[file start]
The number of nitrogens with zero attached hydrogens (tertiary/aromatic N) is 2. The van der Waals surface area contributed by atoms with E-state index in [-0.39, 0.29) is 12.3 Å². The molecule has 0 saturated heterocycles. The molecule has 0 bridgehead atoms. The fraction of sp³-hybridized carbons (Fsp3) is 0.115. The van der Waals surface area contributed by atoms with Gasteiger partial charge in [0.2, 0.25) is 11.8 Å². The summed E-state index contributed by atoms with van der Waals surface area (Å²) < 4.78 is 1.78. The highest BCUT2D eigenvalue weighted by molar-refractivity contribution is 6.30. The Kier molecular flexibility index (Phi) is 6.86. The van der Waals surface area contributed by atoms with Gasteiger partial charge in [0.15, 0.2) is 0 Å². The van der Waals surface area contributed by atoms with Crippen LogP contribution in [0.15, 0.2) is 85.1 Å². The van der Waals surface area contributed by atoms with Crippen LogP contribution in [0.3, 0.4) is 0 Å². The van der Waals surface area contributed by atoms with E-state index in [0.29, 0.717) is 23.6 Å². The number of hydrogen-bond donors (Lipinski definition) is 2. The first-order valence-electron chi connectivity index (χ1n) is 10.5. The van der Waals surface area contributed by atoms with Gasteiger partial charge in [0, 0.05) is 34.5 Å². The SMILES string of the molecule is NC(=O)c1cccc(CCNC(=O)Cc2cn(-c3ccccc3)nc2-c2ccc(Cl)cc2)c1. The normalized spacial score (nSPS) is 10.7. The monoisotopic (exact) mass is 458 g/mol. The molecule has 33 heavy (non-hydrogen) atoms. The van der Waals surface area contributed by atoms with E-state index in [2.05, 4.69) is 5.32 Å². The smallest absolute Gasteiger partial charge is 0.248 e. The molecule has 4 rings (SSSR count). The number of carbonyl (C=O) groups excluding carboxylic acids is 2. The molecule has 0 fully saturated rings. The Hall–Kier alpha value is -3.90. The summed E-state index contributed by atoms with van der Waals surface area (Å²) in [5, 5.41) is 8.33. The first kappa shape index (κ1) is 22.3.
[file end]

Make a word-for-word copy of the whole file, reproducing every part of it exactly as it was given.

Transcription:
The number of nitrogens with zero attached hydrogens (tertiary/aromatic N) is 2. The van der Waals surface area contributed by atoms with E-state index in [-0.39, 0.29) is 12.3 Å². The molecule has 0 saturated heterocycles. The molecule has 0 bridgehead atoms. The fraction of sp³-hybridized carbons (Fsp3) is 0.115. The van der Waals surface area contributed by atoms with Gasteiger partial charge in [0.2, 0.25) is 11.8 Å². The summed E-state index contributed by atoms with van der Waals surface area (Å²) < 4.78 is 1.78. The highest BCUT2D eigenvalue weighted by molar-refractivity contribution is 6.30. The Kier molecular flexibility index (Phi) is 6.86. The van der Waals surface area contributed by atoms with Gasteiger partial charge in [0.15, 0.2) is 0 Å². The van der Waals surface area contributed by atoms with Crippen LogP contribution in [0.15, 0.2) is 85.1 Å². The van der Waals surface area contributed by atoms with Crippen LogP contribution in [0.3, 0.4) is 0 Å². The van der Waals surface area contributed by atoms with E-state index in [0.29, 0.717) is 23.6 Å². The number of hydrogen-bond donors (Lipinski definition) is 2. The first-order valence-electron chi connectivity index (χ1n) is 10.5. The van der Waals surface area contributed by atoms with Gasteiger partial charge in [0, 0.05) is 34.5 Å². The SMILES string of the molecule is NC(=O)c1cccc(CCNC(=O)Cc2cn(-c3ccccc3)nc2-c2ccc(Cl)cc2)c1. The normalized spacial score (nSPS) is 10.7. The monoisotopic (exact) mass is 458 g/mol. The molecule has 33 heavy (non-hydrogen) atoms. The van der Waals surface area contributed by atoms with E-state index in [2.05, 4.69) is 5.32 Å². The smallest absolute Gasteiger partial charge is 0.248 e. The molecule has 4 rings (SSSR count). The number of carbonyl (C=O) groups excluding carboxylic acids is 2. The molecule has 0 fully saturated rings. The Hall–Kier alpha value is -3.90. The summed E-state index contributed by atoms with van der Waals surface area (Å²) in [5, 5.41) is 8.33. The first kappa shape index (κ1) is 22.3.